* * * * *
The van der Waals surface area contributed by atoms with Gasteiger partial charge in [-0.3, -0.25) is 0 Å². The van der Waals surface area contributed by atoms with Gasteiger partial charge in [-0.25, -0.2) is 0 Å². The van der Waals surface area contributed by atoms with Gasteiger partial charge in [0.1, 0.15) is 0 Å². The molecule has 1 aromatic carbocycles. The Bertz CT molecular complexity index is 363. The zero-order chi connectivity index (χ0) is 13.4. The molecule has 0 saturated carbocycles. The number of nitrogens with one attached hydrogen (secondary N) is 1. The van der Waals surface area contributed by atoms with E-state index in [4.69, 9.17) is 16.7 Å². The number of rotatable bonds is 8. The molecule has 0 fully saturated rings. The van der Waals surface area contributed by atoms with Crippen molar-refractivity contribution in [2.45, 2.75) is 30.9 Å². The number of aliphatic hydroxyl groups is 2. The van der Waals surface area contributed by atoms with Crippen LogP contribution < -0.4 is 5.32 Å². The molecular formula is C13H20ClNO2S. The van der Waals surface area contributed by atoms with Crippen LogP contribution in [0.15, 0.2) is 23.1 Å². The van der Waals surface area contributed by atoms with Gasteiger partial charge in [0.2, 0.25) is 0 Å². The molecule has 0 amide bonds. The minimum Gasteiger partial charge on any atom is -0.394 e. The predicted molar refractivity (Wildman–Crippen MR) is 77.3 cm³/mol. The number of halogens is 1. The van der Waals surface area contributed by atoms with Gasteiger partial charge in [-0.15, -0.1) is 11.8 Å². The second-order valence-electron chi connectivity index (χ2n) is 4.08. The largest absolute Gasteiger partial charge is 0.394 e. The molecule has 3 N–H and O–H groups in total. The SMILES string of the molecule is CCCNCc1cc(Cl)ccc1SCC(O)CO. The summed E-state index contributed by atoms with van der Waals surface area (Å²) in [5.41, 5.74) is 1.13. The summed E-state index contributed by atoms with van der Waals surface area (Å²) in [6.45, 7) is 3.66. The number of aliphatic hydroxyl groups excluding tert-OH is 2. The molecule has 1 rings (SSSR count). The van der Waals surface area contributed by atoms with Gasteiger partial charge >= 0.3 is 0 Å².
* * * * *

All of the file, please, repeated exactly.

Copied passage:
The van der Waals surface area contributed by atoms with Gasteiger partial charge in [-0.3, -0.25) is 0 Å². The van der Waals surface area contributed by atoms with Gasteiger partial charge in [-0.25, -0.2) is 0 Å². The van der Waals surface area contributed by atoms with Gasteiger partial charge in [0.1, 0.15) is 0 Å². The molecule has 1 aromatic carbocycles. The Bertz CT molecular complexity index is 363. The zero-order chi connectivity index (χ0) is 13.4. The molecule has 0 saturated carbocycles. The number of nitrogens with one attached hydrogen (secondary N) is 1. The van der Waals surface area contributed by atoms with E-state index in [4.69, 9.17) is 16.7 Å². The number of rotatable bonds is 8. The molecule has 0 fully saturated rings. The van der Waals surface area contributed by atoms with Crippen molar-refractivity contribution in [2.45, 2.75) is 30.9 Å². The number of aliphatic hydroxyl groups is 2. The van der Waals surface area contributed by atoms with Crippen LogP contribution < -0.4 is 5.32 Å². The molecular formula is C13H20ClNO2S. The van der Waals surface area contributed by atoms with Crippen LogP contribution in [0.15, 0.2) is 23.1 Å². The van der Waals surface area contributed by atoms with Gasteiger partial charge in [0.2, 0.25) is 0 Å². The molecule has 0 amide bonds. The minimum Gasteiger partial charge on any atom is -0.394 e. The predicted molar refractivity (Wildman–Crippen MR) is 77.3 cm³/mol. The number of halogens is 1. The van der Waals surface area contributed by atoms with Gasteiger partial charge in [-0.15, -0.1) is 11.8 Å². The second-order valence-electron chi connectivity index (χ2n) is 4.08. The largest absolute Gasteiger partial charge is 0.394 e. The molecule has 3 N–H and O–H groups in total. The SMILES string of the molecule is CCCNCc1cc(Cl)ccc1SCC(O)CO. The summed E-state index contributed by atoms with van der Waals surface area (Å²) in [5.41, 5.74) is 1.13. The summed E-state index contributed by atoms with van der Waals surface area (Å²) in [6.45, 7) is 3.66. The number of aliphatic hydroxyl groups excluding tert-OH is 2. The molecule has 1 rings (SSSR count). The van der Waals surface area contributed by atoms with Gasteiger partial charge >= 0.3 is 0 Å².